TALLAHASSEE — It takes a strong politician to admit a mistake.
Most won't, fearing the wrath of unforgiving constituents or a news media that loves to portray politicians as flip-floppers.
Republican state Sen. Dennis Jones of Seminole isn't afraid to acknowledge a couple of whoppers.
Jones, who turns 70 in April, is the silver-haired sage of the Senate — unflappable, soft-spoken, serious and candid.
A retired chiropractor and vice president at St. Petersburg College, he's the chamber's expert on gambling. "And I don't gamble," he says.
In this term-limited age of perpetual turnover in Tallahassee, Jones is the exception to the rule. Most of his contemporaries are lobbyists or retired lobbyists. But he's still casting votes, as he has for 31 years.
After 22 years in the House, he sat out two years (2000-2002) and then won a Senate seat. Now he's in his final two years, representing a swath of coastal Pinellas County.
He has two regrets.
In a reflective mood in his office this week, Jones said he was wrong in 2003 when he voted to inject the state into the case of Terri Schiavo. Two years later, he voted against a revised "Terri's Law" after the first was declared unconstitutional.
"We had no business getting involved in it," says Jones, who at the time was a trustee of Largo Medical Center. "I knew beyond a doubt, that lady was brain dead."
His second regret is more recent. He voted in 2005 to prohibit lobbyists from buying meals, drinks or gifts for legislators.
He says the gift ban is ludicrous in a town where it's a crime for a lobbyist to buy a lawmaker a cup of coffee but lobbyists can write checks of any amount to lawmaker-controlled slush fund committees.
"How can you say you can't get me a hamburger but you can give me $25,000?" Jones says. "What kind of an absurd situation is that?"
He thinks things were better in the '70s and '80s when lobbyists provided steaks, cocktails and even motor homes for an annual trail ride for lawmakers and their families in the Apalachicola National Forest.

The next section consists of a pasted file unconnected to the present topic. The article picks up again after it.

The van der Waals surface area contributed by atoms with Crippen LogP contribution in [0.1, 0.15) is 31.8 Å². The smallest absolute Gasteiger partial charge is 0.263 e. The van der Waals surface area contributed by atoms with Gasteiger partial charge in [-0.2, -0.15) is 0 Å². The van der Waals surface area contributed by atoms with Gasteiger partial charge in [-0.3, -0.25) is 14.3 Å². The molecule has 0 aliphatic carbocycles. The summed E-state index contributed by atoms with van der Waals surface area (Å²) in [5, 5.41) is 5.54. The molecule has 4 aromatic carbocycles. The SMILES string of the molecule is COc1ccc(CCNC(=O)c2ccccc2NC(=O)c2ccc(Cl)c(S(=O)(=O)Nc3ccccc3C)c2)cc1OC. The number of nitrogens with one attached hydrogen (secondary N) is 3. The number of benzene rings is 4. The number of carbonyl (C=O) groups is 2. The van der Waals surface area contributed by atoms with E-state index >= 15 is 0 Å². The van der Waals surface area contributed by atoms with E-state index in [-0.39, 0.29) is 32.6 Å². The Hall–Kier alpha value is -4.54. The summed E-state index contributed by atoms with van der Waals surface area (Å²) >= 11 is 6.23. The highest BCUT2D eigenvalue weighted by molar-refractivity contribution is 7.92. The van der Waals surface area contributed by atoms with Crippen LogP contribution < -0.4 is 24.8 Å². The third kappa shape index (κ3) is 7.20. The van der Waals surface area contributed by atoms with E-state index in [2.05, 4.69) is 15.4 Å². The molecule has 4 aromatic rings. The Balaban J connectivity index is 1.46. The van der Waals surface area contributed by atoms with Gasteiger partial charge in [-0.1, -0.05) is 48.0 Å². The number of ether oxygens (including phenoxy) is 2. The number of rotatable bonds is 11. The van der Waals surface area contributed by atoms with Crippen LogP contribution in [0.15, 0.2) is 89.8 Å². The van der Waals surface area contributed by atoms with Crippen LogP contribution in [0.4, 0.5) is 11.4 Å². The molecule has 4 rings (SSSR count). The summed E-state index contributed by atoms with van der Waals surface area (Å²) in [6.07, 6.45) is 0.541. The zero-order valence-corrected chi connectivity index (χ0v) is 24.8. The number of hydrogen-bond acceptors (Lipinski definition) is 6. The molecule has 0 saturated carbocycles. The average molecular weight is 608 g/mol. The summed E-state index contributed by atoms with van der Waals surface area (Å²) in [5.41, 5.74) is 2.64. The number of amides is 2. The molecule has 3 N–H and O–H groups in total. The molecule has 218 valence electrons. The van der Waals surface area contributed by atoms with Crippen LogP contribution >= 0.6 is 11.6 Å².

He misses the "Wonderful Wednesdays" at a popular seafood restaurant when lawmakers would socialize and bond with each other, and lobbyists would happily pick up the tab.
So Jones filed a bill to allow lobbyists to provide food and beverages for legislators up to a value of $25.
Anything over $25 would have to be publicly disclosed by the legislator and anything over $100 would require approval by the Senate president or House speaker.
"If you can't trust a guy for 25 bucks, you probably shouldn't have elected him anyway," he says.
A similar proposal, pitched a year ago by Democratic Sen. Al Lawson of Tallahassee, was rejected resoundingly by a Republican-controlled Senate committee.
Jones has been around long enough to know that his proposal doesn't stand a chance of passage. But he says the gift ban has resulted in less civic activism in the state capital, because groups can't provide even light refreshments to lawmakers to draw a crowd.
"We're not going to receptions any more, and they're not coming," Jones says. "The process is going in the wrong direction, and I don't know if you can ever turn it around."
Steve Bousquet can be reached at email@example.com or (850) 224-7263.